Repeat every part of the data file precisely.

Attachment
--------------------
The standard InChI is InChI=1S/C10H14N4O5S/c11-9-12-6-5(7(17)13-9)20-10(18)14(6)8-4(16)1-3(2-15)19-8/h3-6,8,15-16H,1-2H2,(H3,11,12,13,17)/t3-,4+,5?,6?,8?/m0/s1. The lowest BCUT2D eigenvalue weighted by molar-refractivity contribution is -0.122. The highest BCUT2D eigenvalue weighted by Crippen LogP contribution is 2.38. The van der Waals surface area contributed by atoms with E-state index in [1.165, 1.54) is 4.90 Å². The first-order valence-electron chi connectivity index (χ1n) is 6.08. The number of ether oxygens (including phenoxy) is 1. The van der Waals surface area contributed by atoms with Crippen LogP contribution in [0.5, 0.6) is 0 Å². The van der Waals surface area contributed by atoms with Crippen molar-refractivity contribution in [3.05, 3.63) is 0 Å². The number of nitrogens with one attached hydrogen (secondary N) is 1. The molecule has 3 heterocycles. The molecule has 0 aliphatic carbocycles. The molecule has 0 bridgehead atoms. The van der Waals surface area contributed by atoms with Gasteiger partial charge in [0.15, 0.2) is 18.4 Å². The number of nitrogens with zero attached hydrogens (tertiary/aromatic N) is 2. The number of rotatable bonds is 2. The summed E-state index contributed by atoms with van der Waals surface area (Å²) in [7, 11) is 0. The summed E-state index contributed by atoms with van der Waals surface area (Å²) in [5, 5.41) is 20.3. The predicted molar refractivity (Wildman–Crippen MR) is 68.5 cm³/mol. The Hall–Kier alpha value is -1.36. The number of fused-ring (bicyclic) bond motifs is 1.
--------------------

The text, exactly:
The standard InChI is InChI=1S/C10H14N4O5S/c11-9-12-6-5(7(17)13-9)20-10(18)14(6)8-4(16)1-3(2-15)19-8/h3-6,8,15-16H,1-2H2,(H3,11,12,13,17)/t3-,4+,5?,6?,8?/m0/s1. The lowest BCUT2D eigenvalue weighted by molar-refractivity contribution is -0.122. The highest BCUT2D eigenvalue weighted by Crippen LogP contribution is 2.38. The van der Waals surface area contributed by atoms with E-state index in [1.165, 1.54) is 4.90 Å². The first-order valence-electron chi connectivity index (χ1n) is 6.08. The number of ether oxygens (including phenoxy) is 1. The van der Waals surface area contributed by atoms with Crippen LogP contribution in [0.5, 0.6) is 0 Å². The van der Waals surface area contributed by atoms with Crippen molar-refractivity contribution in [3.05, 3.63) is 0 Å². The number of nitrogens with one attached hydrogen (secondary N) is 1. The molecule has 3 heterocycles. The molecule has 0 aliphatic carbocycles. The molecule has 0 bridgehead atoms. The van der Waals surface area contributed by atoms with Gasteiger partial charge in [0.15, 0.2) is 18.4 Å². The number of nitrogens with zero attached hydrogens (tertiary/aromatic N) is 2. The number of rotatable bonds is 2. The summed E-state index contributed by atoms with van der Waals surface area (Å²) in [7, 11) is 0. The summed E-state index contributed by atoms with van der Waals surface area (Å²) in [5, 5.41) is 20.3. The predicted molar refractivity (Wildman–Crippen MR) is 68.5 cm³/mol. The Hall–Kier alpha value is -1.36. The number of fused-ring (bicyclic) bond motifs is 1.